Over the past decades, companies such as Amazon, ebay, LoveFilm, Netflix and apple have emerged providing very stiff competition to the last remaining high street seller of music and DVDs. People have been turning more and more to the internet to do their shopping, with cheaper prices and greater choice. The speed of delivery, which in the past may have been a disadvantage of buying from somewhere like Amazon, is now barely an obstacle and these substitute companies have created a difficult environment for high street retailers to compete in. Despite going into administration, it’s not necessarily the end of the much-loved HMV. Its Chief Executive said:
We remain convinced we can find a successful business outcomes. We want to make sure it remains on the high street … We know our customers fell the same way.
While the recession has undoubtedly affected sales at HMV, is this the main reason for its demise or are other factors more relevant? As discussed, online retailers have taken over the DVD and music industry and with downloading increasing in popularity and CD/DVDs on sale in numerous locations, including supermarket chains, HMV has felt the competitive pressure and its place on the high street has come into question. As Neil Saunders, the Managing Director of Conlumino said:
By our own figures, we forecast that by the end of 2015 some 90.4 per cent of music and film sales will be online. The bottom line is that there is no real future for physical retail in the music sector.
Further to this, prices have been forced downwards and HMV, having to pay high fixed costs to retain their place on the high streets, have been unable to compete and remain profitable. Another contributing factor could be an outdated management structure, which has not responded to the changing times. Whatever the cause, thousands of jobs have been put at risk. Even if buyers are found, some store closures by the administrators, Deloitte, seem inevitable. Customer gift vouchers have already become worthless and further losses to both workers and customers seem likely. It is thought that there will be many interested buyers and huge support from suppliers, but the former is likely to remain a relatively secretive area for some time.
This latest high street disaster will undoubtedly raise many questions. One theory about recovery from a recession looks at the need for many businesses to go under until the fittest are left and there is sufficient scope for new businesses to emerge.
Could it be that the collapse of companies such as Woolworths, HMV, Comet, Jessops and Blockbuster is an essential requirement for economic recovery? Or was the recession irrelevant for HMV? Was its collapse an inevitable consequence of the changing face of Britain’s high streets and if so, what does the future hold for the high street retailers? The following articles consider the demise of HMV.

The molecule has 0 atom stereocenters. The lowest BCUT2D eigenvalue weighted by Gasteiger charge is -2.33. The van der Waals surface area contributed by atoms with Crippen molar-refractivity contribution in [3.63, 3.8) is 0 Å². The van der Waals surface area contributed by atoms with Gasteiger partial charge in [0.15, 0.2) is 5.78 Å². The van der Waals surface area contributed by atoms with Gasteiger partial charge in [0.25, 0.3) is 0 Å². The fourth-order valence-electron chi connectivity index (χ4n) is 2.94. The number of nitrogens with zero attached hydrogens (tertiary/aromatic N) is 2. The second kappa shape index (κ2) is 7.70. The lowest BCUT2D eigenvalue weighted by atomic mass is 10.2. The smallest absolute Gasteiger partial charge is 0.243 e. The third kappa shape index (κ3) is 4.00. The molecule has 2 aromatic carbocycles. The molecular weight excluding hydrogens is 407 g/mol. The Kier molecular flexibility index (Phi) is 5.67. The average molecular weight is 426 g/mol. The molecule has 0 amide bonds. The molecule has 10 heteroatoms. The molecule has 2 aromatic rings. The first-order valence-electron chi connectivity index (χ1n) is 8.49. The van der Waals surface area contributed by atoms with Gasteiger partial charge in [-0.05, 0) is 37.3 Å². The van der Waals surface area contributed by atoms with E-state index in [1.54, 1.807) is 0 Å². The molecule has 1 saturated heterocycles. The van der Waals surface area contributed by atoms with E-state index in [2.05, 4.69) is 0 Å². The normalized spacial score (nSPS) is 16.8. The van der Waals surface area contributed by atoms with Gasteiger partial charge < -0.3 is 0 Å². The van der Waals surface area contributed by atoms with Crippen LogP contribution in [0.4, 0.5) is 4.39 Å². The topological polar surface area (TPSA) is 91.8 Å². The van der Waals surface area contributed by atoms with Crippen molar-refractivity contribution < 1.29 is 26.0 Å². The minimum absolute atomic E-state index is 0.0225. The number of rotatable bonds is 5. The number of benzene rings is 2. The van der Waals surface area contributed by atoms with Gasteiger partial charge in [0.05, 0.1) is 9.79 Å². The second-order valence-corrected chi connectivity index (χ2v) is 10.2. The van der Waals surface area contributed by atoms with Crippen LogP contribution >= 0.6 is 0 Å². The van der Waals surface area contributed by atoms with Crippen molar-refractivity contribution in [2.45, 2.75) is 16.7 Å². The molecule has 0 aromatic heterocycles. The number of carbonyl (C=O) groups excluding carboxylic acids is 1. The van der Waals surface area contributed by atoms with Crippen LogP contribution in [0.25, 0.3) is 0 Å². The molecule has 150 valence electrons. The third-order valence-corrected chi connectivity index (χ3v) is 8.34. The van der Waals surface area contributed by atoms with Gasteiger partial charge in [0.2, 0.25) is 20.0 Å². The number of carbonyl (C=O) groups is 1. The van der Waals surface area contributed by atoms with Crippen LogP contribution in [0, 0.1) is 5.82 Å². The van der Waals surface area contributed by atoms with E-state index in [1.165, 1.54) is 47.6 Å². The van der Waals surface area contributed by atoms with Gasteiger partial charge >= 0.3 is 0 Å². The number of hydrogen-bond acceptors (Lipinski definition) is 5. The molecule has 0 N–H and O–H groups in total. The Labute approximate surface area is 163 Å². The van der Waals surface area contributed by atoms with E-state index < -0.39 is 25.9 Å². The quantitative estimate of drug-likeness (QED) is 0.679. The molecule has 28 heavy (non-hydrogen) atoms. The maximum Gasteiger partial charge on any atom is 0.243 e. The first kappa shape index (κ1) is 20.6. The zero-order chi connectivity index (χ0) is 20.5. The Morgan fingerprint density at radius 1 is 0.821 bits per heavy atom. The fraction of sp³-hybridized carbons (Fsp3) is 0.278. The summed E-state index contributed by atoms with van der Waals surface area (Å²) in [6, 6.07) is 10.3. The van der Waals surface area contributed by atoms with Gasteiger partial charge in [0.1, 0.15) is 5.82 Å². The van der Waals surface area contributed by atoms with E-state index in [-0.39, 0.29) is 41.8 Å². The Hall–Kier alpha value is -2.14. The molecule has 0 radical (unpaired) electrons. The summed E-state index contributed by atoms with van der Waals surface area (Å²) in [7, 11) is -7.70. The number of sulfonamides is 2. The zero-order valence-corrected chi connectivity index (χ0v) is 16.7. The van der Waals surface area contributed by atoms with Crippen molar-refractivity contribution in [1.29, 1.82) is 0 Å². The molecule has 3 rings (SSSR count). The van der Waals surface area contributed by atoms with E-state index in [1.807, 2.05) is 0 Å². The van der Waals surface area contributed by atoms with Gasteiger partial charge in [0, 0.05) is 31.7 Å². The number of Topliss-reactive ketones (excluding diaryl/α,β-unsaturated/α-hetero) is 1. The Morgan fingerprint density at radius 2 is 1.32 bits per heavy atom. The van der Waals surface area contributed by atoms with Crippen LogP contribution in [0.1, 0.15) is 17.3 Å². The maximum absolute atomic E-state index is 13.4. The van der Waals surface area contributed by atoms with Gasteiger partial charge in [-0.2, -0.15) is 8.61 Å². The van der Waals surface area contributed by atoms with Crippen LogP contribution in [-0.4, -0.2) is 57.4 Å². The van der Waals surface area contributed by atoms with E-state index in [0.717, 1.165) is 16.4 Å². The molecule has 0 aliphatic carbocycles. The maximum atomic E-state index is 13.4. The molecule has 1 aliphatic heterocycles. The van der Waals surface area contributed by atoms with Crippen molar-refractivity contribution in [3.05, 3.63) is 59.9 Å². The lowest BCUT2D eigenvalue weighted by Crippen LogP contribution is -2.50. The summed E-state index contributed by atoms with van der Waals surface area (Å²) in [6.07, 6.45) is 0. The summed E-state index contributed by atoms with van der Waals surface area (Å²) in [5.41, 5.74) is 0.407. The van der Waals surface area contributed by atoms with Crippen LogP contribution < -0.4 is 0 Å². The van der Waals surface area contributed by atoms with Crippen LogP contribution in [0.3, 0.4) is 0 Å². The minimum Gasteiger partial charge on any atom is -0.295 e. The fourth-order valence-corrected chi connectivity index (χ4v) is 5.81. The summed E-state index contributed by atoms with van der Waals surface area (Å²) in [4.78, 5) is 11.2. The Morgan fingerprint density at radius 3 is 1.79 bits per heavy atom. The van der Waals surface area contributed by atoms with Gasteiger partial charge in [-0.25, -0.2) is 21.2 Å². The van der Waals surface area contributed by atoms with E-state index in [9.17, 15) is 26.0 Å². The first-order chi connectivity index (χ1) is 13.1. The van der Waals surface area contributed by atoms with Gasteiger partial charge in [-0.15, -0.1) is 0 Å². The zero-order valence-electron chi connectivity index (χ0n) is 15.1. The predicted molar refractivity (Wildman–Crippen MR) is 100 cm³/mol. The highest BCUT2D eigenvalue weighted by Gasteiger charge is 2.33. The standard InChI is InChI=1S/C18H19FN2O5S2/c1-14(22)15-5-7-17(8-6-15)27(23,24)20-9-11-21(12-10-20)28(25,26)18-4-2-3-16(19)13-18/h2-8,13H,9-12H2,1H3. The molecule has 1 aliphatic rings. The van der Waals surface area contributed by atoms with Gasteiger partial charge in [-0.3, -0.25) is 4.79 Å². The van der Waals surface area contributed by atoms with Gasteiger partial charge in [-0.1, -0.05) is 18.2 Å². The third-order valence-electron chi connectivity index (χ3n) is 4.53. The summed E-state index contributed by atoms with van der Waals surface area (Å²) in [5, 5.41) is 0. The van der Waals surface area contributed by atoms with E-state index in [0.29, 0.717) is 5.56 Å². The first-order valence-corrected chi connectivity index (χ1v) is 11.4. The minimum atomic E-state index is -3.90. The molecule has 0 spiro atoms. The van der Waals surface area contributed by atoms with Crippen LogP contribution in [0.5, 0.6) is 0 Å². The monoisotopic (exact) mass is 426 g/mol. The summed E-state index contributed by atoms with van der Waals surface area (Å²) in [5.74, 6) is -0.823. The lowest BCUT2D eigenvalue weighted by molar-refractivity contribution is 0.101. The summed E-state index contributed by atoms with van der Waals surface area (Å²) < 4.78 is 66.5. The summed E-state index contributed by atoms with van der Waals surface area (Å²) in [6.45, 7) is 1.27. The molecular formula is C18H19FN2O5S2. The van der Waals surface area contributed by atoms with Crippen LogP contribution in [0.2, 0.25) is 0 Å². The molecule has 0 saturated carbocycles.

HMV: a visual history BBC News (15/1/13)
Chief executive says ‘HMV still has a place on the high street’, as customers are told their gift vouchers are worthless Independent, James Thompson (15/1/13)
Potential buyers circle stricken HMV Financial Times, Andrea Felsted (15/1/13)
HMV and independents to urged to work together to save in-store music market BBC News, Clive Lindsay (15/1/13)
HMV record chain was besest by digital downloads and cheap DVDs The Guardian (15/1/13)
The death of traditional retailers like HMV started when we caught on to one-click and the joy of owning DVDs wore thin Independent, Grace Dent (15/1/13)
HMV shoppers: ‘I’m disappointed, but it’s understandable why they went bust The Guardian, James Brilliant (15/1/13)
HMV: Record labels could take HMV back to its 1920 roots The Telegraph, Graham Ruddick (15/1/13)
HMV’s future seen as handful of stores and website Reuters, Neil Maidment and James Davey (15/1/13)
HMV leaves social gap in high street BBC News, Robert Plummer (15/1/13)
Is there good news in HMV’s collapse? BBC News, Robert Peston (15/1/13)
Is it game over for UK retail? The Guardian, Larry Elliott (18/1/13)
High Street retailers: Who has been hit hardest? BBC News (16/1/13)
- What are the main reasons behind the collapse of HMV?
- Use a diagram to illustrate the impact the companies such as Amazon and Tesco have had on costs and prices in the entertainment industry.
- Has the value we place on owning DVDs truly changed or have other factors led to larger purchases of online entertainment?
- Why is online retail providing such steep competition to high street retailers?
- Explain why it can be argued that economic recovery will only take place after a certain number of businesses have gone into administration.
- To what extent do you think HMV’s collapse is due to its failure to adapt to changing social circumstances?
- Briefly outline the wider economic implications of the collapse of a company such as HMV. Think about managers, employees, suppliers, customers and other competitors, as well as other high street retailers.
- In which market structure would you place the entertainment industry? Explain your answer. Has this contributed to the demise of HMV?
Academic research is encouraged by universities. Indeed, the number and quality of research publications is the most important criterion for promotion in many universities.